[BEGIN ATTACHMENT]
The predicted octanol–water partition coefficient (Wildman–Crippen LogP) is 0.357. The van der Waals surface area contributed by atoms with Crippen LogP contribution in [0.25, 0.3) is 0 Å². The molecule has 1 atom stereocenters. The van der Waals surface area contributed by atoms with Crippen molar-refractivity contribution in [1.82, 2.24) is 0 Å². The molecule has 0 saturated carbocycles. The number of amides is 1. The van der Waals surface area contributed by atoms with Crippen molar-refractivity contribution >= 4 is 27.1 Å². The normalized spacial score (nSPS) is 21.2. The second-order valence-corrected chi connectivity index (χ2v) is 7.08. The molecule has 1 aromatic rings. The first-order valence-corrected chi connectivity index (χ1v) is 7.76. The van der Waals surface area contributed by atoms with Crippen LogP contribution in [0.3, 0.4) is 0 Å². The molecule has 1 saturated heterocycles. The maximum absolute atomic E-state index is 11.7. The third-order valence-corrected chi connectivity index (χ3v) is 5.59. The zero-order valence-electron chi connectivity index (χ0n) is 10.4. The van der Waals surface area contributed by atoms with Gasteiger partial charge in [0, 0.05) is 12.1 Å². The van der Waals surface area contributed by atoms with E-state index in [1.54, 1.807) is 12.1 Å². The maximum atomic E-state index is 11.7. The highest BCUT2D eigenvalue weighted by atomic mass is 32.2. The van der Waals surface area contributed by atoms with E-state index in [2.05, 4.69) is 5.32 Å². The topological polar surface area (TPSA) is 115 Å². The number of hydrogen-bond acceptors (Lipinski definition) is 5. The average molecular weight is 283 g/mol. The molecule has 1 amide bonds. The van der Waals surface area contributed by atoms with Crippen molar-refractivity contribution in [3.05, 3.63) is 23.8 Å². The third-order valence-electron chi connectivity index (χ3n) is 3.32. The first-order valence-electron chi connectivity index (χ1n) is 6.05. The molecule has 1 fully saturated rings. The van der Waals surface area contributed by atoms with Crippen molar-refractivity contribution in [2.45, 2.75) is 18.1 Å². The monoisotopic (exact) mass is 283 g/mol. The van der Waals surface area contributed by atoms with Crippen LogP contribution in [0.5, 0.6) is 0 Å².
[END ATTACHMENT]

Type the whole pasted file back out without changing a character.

The predicted octanol–water partition coefficient (Wildman–Crippen LogP) is 0.357. The van der Waals surface area contributed by atoms with Crippen LogP contribution in [0.25, 0.3) is 0 Å². The molecule has 1 atom stereocenters. The van der Waals surface area contributed by atoms with Crippen molar-refractivity contribution in [1.82, 2.24) is 0 Å². The molecule has 0 saturated carbocycles. The number of amides is 1. The van der Waals surface area contributed by atoms with Crippen molar-refractivity contribution >= 4 is 27.1 Å². The normalized spacial score (nSPS) is 21.2. The second-order valence-corrected chi connectivity index (χ2v) is 7.08. The molecule has 1 aromatic rings. The first-order valence-corrected chi connectivity index (χ1v) is 7.76. The van der Waals surface area contributed by atoms with Crippen LogP contribution in [0.3, 0.4) is 0 Å². The molecule has 1 saturated heterocycles. The maximum absolute atomic E-state index is 11.7. The third-order valence-corrected chi connectivity index (χ3v) is 5.59. The zero-order valence-electron chi connectivity index (χ0n) is 10.4. The van der Waals surface area contributed by atoms with Gasteiger partial charge in [0, 0.05) is 12.1 Å². The van der Waals surface area contributed by atoms with E-state index in [1.54, 1.807) is 12.1 Å². The maximum atomic E-state index is 11.7. The highest BCUT2D eigenvalue weighted by atomic mass is 32.2. The van der Waals surface area contributed by atoms with E-state index in [2.05, 4.69) is 5.32 Å². The topological polar surface area (TPSA) is 115 Å². The number of hydrogen-bond acceptors (Lipinski definition) is 5. The average molecular weight is 283 g/mol. The molecule has 1 amide bonds. The van der Waals surface area contributed by atoms with Crippen molar-refractivity contribution in [3.05, 3.63) is 23.8 Å². The third-order valence-electron chi connectivity index (χ3n) is 3.32. The first-order valence-electron chi connectivity index (χ1n) is 6.05. The molecule has 1 fully saturated rings. The van der Waals surface area contributed by atoms with Crippen molar-refractivity contribution in [2.45, 2.75) is 18.1 Å². The monoisotopic (exact) mass is 283 g/mol. The van der Waals surface area contributed by atoms with Crippen LogP contribution in [0.5, 0.6) is 0 Å².